Residents voice concerns about the region's outdoor shelter plans in Waterloo

The neighbours shared their concerns at a community education meeting held on Thursday night.

The region plans to open the shelter mid-to-late March at 1001 Erbs Rd. in Waterloo

snow covered area with nothing but shrubs and a small green sign that has the number 1001
The sanctioned outdoor homeless encampment will be located at 1001 Erbs Rd. in Waterloo. (Aastha Shetty/CBC)

People living in the area of the sanctioned outdoor homeless encampment are voicing their concerns.

The region plans to open the shelter mid-to-late March at 1001 Erbs Rd. in Waterloo.

That piece of land is exactly adjacent to the roughly 4-acre property and home of Chris Field and his partner Denise Sprentz.

Their family barn is directly shouldering the area where the encampment will be built.

"The concern is that it will burn down," Field said. "It's 175 years old, it's full of antique Mennonite artifacts. It's like a tinder box. Is that going to be the collateral damage? That someone sneaks into my barn to light up their pipe and they drop it — it's full of hay."

green barn surrounded by snow
This 175 year old barn, owned by residents Chris Field and Denise Sprentz, is directly shouldering the sanctioned encampment area. The couple worries that their barn will become collateral damage. (Aastha Shetty/CBC)

He said there's also concerns about littering in the area.

"Grocery carts full of garbage bags and stuffed with stolen copper and stuff like that on the side of Erbs Road is not going to fly. That's going to make St. Agatha people go crazy."

He said they only moved to the area about three months ago, hoping to get away from the bustle of the city, before anyone knew about the region's plans to build a sanctioned encampment next door.

"We support it 100 per cent. We support initiatives that help people out. Honestly having the huts over there doesn't affect us because we have a beautiful site this way and we have bushes and stuff. But it's all the inevitables."

Sprentz said she worries about a lack of accessibility to essentials like transportation and groceries in the area.

"I feel sorry for them coming on to the property. This is country living."

smiling couple
Chris Field and Denise Sprentz live right next to the sanctioned encampment area at 100 Erbs Rd. (Aastha Shetty/CBC)

She said coming to the community education meeting on Thursday has helped her feel better about the project.

"I'm pretty happy that we came and listened because it can work."

Other neighbours at the meeting said they were worried for the safety of the people who will be living at 1001 Erbs Rd. because there are no sidewalks in the area.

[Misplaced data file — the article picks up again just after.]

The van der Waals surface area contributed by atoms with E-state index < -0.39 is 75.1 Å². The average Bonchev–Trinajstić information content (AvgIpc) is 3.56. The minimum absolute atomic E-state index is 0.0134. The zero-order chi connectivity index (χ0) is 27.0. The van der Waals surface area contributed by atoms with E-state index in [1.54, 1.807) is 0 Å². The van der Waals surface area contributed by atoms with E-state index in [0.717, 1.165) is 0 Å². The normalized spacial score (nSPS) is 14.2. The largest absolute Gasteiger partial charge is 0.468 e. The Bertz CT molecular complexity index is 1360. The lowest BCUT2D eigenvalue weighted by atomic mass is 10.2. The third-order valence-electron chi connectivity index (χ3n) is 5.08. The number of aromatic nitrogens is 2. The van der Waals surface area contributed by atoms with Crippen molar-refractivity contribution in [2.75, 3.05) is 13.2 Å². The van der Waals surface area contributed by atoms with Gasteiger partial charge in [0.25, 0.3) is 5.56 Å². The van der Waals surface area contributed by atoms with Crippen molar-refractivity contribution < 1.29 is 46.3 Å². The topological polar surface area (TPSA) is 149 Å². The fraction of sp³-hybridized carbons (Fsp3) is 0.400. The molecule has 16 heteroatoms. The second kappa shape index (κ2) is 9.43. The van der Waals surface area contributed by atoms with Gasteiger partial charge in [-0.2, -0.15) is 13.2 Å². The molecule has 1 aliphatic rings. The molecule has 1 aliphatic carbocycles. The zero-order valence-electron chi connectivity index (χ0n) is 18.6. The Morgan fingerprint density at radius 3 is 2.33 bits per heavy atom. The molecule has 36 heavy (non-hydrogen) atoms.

Residents said it can get very dark at night with extremely limited visibility for drivers.

Region promises to connect with neighbours

Peter Sweeney is the commissioner of community services for the Region of Waterloo.

He said staff will be addressing the concerns immediate neighbours were voicing.

"I appreciate that there may be some people in this community who would have preferred a different level of consultation and input into the actual location," he said.

"But under the circumstances, we are dealing with a crisis. So the route that we chose — and I believe we did that transparently, was to make a decision to pick a location in consultation with partners and regional government that we could move as fast as possible on."

He said there will be more community education meetings coming up in the future.

Peter Sweeney, the commissioner of community services for the Region of Waterloo, hosted a community education meeting for concerned residents on Thursday night. (Aastha Shetty/CBC)

The opening day for the sanctioned outdoor homeless encampment at 1001 Erbs Rd. in Waterloo was recently pushed back by more than a month, to the end of March.

Sweeney said it is an interim solution meant to last about two years from the opening day.

There were 1,085 people without a home in the region as of September of 2021. Encampments have been forming across the region since then, including one at 100 Victoria St. in Kitchener and another on Roos Island in Victoria Park, which was formed in protest with a list of demands.

The anticipated sanctioned encampment, which will be staffed around the clock, has taken lessons from A Better Tent City, a similar encampment of 42 tiny homes on Waterloo Region District School Board land near Highway 8. The encampment on Erbs Road will accommodate 50 people in tiny homes of about 10 square meters in size.

Each tiny home will have basic amenities, from heating to electricity, and there will be a communal hub among them with additional amenities like toilets, showers, and laundry facilities. 

The region has said that services for things like addictions and mental health will be available to residents too.


Aastha Shetty

CBC journalist

Aastha Shetty can be reached via email or by tweeting her at @aastha_shetty